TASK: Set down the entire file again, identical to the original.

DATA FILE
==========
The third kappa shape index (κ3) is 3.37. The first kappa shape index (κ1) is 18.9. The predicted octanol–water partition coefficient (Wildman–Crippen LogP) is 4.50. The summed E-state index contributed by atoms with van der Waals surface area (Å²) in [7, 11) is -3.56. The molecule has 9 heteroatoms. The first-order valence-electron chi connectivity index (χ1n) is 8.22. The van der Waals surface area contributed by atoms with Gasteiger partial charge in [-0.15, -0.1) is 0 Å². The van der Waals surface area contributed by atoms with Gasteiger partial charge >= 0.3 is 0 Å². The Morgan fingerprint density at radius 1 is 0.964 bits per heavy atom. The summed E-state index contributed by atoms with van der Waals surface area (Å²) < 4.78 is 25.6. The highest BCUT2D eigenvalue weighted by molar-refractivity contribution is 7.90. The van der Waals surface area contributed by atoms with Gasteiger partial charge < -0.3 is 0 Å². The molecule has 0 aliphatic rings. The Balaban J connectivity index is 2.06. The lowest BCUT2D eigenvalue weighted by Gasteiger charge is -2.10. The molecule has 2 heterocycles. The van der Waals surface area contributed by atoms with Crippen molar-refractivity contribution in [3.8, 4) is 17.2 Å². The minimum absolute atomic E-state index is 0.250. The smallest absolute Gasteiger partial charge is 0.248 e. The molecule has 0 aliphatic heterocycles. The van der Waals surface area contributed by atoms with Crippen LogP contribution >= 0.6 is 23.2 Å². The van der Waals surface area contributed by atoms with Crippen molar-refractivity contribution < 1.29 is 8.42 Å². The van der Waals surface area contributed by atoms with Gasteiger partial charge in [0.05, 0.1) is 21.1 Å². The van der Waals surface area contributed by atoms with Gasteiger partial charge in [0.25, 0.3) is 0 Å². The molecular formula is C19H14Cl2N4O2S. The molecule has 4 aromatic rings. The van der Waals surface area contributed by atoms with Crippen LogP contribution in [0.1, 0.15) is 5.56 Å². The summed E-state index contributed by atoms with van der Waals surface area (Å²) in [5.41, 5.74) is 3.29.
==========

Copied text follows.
The third kappa shape index (κ3) is 3.37. The first kappa shape index (κ1) is 18.9. The predicted octanol–water partition coefficient (Wildman–Crippen LogP) is 4.50. The summed E-state index contributed by atoms with van der Waals surface area (Å²) in [7, 11) is -3.56. The molecule has 9 heteroatoms. The first-order valence-electron chi connectivity index (χ1n) is 8.22. The van der Waals surface area contributed by atoms with Gasteiger partial charge in [-0.15, -0.1) is 0 Å². The van der Waals surface area contributed by atoms with Gasteiger partial charge >= 0.3 is 0 Å². The Morgan fingerprint density at radius 1 is 0.964 bits per heavy atom. The summed E-state index contributed by atoms with van der Waals surface area (Å²) < 4.78 is 25.6. The highest BCUT2D eigenvalue weighted by molar-refractivity contribution is 7.90. The van der Waals surface area contributed by atoms with Gasteiger partial charge < -0.3 is 0 Å². The molecule has 0 aliphatic rings. The Balaban J connectivity index is 2.06. The lowest BCUT2D eigenvalue weighted by Gasteiger charge is -2.10. The molecule has 2 heterocycles. The van der Waals surface area contributed by atoms with Crippen molar-refractivity contribution in [3.8, 4) is 17.2 Å². The minimum absolute atomic E-state index is 0.250. The smallest absolute Gasteiger partial charge is 0.248 e. The molecule has 0 aliphatic heterocycles. The van der Waals surface area contributed by atoms with Crippen LogP contribution >= 0.6 is 23.2 Å². The van der Waals surface area contributed by atoms with Crippen molar-refractivity contribution < 1.29 is 8.42 Å². The van der Waals surface area contributed by atoms with Gasteiger partial charge in [0.05, 0.1) is 21.1 Å². The van der Waals surface area contributed by atoms with Gasteiger partial charge in [0.25, 0.3) is 0 Å². The molecular formula is C19H14Cl2N4O2S. The molecule has 4 aromatic rings. The van der Waals surface area contributed by atoms with Crippen LogP contribution in [0.1, 0.15) is 5.56 Å². The summed E-state index contributed by atoms with van der Waals surface area (Å²) in [5.41, 5.74) is 3.29.